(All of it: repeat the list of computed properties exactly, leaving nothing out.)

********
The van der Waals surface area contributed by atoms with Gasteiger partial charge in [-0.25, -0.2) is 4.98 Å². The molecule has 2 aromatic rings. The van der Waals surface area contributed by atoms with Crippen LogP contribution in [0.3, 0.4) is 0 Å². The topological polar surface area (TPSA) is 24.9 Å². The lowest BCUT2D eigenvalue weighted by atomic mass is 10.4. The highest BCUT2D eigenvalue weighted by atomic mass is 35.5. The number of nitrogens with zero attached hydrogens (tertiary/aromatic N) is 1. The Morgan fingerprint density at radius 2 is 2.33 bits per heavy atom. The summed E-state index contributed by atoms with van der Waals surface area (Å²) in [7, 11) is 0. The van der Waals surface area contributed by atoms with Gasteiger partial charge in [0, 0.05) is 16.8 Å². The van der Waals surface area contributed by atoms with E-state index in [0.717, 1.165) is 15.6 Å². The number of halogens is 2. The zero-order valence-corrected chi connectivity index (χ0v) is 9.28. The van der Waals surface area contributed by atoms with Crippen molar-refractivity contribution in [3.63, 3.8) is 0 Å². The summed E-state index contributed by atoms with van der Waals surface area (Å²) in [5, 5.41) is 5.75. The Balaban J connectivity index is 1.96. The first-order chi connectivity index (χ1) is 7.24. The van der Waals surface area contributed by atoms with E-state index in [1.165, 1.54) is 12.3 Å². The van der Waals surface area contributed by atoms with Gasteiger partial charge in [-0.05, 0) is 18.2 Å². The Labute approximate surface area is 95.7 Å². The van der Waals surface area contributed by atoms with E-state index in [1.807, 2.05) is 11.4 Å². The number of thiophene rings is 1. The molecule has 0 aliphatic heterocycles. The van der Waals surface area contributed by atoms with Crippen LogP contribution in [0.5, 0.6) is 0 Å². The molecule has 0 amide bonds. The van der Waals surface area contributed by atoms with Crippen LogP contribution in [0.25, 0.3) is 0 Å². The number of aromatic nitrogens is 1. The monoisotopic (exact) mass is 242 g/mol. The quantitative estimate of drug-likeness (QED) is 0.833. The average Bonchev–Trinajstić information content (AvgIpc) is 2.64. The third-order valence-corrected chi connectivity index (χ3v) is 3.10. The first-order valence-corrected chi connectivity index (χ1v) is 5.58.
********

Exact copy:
The van der Waals surface area contributed by atoms with Gasteiger partial charge in [-0.25, -0.2) is 4.98 Å². The molecule has 2 aromatic rings. The van der Waals surface area contributed by atoms with Crippen LogP contribution in [0.3, 0.4) is 0 Å². The topological polar surface area (TPSA) is 24.9 Å². The lowest BCUT2D eigenvalue weighted by atomic mass is 10.4. The highest BCUT2D eigenvalue weighted by atomic mass is 35.5. The number of nitrogens with zero attached hydrogens (tertiary/aromatic N) is 1. The Morgan fingerprint density at radius 2 is 2.33 bits per heavy atom. The summed E-state index contributed by atoms with van der Waals surface area (Å²) in [7, 11) is 0. The van der Waals surface area contributed by atoms with Gasteiger partial charge in [0, 0.05) is 16.8 Å². The van der Waals surface area contributed by atoms with E-state index in [0.717, 1.165) is 15.6 Å². The number of halogens is 2. The zero-order valence-corrected chi connectivity index (χ0v) is 9.28. The van der Waals surface area contributed by atoms with Crippen molar-refractivity contribution in [3.63, 3.8) is 0 Å². The summed E-state index contributed by atoms with van der Waals surface area (Å²) in [5, 5.41) is 5.75. The Balaban J connectivity index is 1.96. The first-order chi connectivity index (χ1) is 7.24. The van der Waals surface area contributed by atoms with E-state index in [1.165, 1.54) is 12.3 Å². The van der Waals surface area contributed by atoms with Gasteiger partial charge in [-0.05, 0) is 18.2 Å². The Labute approximate surface area is 95.7 Å². The van der Waals surface area contributed by atoms with E-state index in [1.807, 2.05) is 11.4 Å². The number of thiophene rings is 1. The molecule has 0 aliphatic heterocycles. The van der Waals surface area contributed by atoms with Crippen LogP contribution in [0.5, 0.6) is 0 Å². The molecule has 0 amide bonds. The van der Waals surface area contributed by atoms with Crippen LogP contribution in [0.25, 0.3) is 0 Å². The number of aromatic nitrogens is 1. The monoisotopic (exact) mass is 242 g/mol. The quantitative estimate of drug-likeness (QED) is 0.833. The average Bonchev–Trinajstić information content (AvgIpc) is 2.64. The third-order valence-corrected chi connectivity index (χ3v) is 3.10. The first-order valence-corrected chi connectivity index (χ1v) is 5.58.